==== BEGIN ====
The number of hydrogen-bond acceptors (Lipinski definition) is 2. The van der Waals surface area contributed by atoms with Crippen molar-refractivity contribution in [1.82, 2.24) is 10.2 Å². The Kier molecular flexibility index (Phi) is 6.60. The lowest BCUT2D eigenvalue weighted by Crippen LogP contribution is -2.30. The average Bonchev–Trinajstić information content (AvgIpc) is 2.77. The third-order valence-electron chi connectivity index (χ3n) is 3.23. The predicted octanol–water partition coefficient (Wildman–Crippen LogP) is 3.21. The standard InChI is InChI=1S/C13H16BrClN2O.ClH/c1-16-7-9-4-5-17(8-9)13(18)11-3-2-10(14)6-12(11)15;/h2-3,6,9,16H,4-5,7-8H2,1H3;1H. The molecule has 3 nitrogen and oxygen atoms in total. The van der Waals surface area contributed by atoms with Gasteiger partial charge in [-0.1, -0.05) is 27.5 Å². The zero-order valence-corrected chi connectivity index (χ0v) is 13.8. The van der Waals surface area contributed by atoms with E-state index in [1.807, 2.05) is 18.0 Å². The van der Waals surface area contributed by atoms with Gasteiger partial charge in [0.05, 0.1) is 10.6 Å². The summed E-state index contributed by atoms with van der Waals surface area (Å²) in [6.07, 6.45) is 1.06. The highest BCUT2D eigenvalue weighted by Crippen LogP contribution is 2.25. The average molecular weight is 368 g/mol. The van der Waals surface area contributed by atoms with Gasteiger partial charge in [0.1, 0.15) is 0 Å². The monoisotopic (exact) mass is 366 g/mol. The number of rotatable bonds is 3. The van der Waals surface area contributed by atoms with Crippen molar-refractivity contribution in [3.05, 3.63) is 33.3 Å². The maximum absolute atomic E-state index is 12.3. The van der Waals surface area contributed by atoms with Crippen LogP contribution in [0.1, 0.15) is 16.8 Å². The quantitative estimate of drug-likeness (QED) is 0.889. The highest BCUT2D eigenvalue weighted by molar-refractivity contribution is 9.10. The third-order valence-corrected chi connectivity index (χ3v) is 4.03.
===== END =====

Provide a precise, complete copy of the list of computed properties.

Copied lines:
The number of hydrogen-bond acceptors (Lipinski definition) is 2. The van der Waals surface area contributed by atoms with Crippen molar-refractivity contribution in [1.82, 2.24) is 10.2 Å². The Kier molecular flexibility index (Phi) is 6.60. The lowest BCUT2D eigenvalue weighted by Crippen LogP contribution is -2.30. The average Bonchev–Trinajstić information content (AvgIpc) is 2.77. The third-order valence-electron chi connectivity index (χ3n) is 3.23. The predicted octanol–water partition coefficient (Wildman–Crippen LogP) is 3.21. The standard InChI is InChI=1S/C13H16BrClN2O.ClH/c1-16-7-9-4-5-17(8-9)13(18)11-3-2-10(14)6-12(11)15;/h2-3,6,9,16H,4-5,7-8H2,1H3;1H. The molecule has 3 nitrogen and oxygen atoms in total. The van der Waals surface area contributed by atoms with Gasteiger partial charge in [-0.1, -0.05) is 27.5 Å². The zero-order valence-corrected chi connectivity index (χ0v) is 13.8. The van der Waals surface area contributed by atoms with E-state index in [1.807, 2.05) is 18.0 Å². The van der Waals surface area contributed by atoms with Gasteiger partial charge in [0.05, 0.1) is 10.6 Å². The summed E-state index contributed by atoms with van der Waals surface area (Å²) in [6.07, 6.45) is 1.06. The highest BCUT2D eigenvalue weighted by Crippen LogP contribution is 2.25. The average molecular weight is 368 g/mol. The van der Waals surface area contributed by atoms with Gasteiger partial charge in [0.1, 0.15) is 0 Å². The monoisotopic (exact) mass is 366 g/mol. The number of rotatable bonds is 3. The van der Waals surface area contributed by atoms with Crippen molar-refractivity contribution in [3.05, 3.63) is 33.3 Å². The maximum absolute atomic E-state index is 12.3. The van der Waals surface area contributed by atoms with Crippen LogP contribution in [0.1, 0.15) is 16.8 Å². The quantitative estimate of drug-likeness (QED) is 0.889. The highest BCUT2D eigenvalue weighted by molar-refractivity contribution is 9.10. The third-order valence-corrected chi connectivity index (χ3v) is 4.03.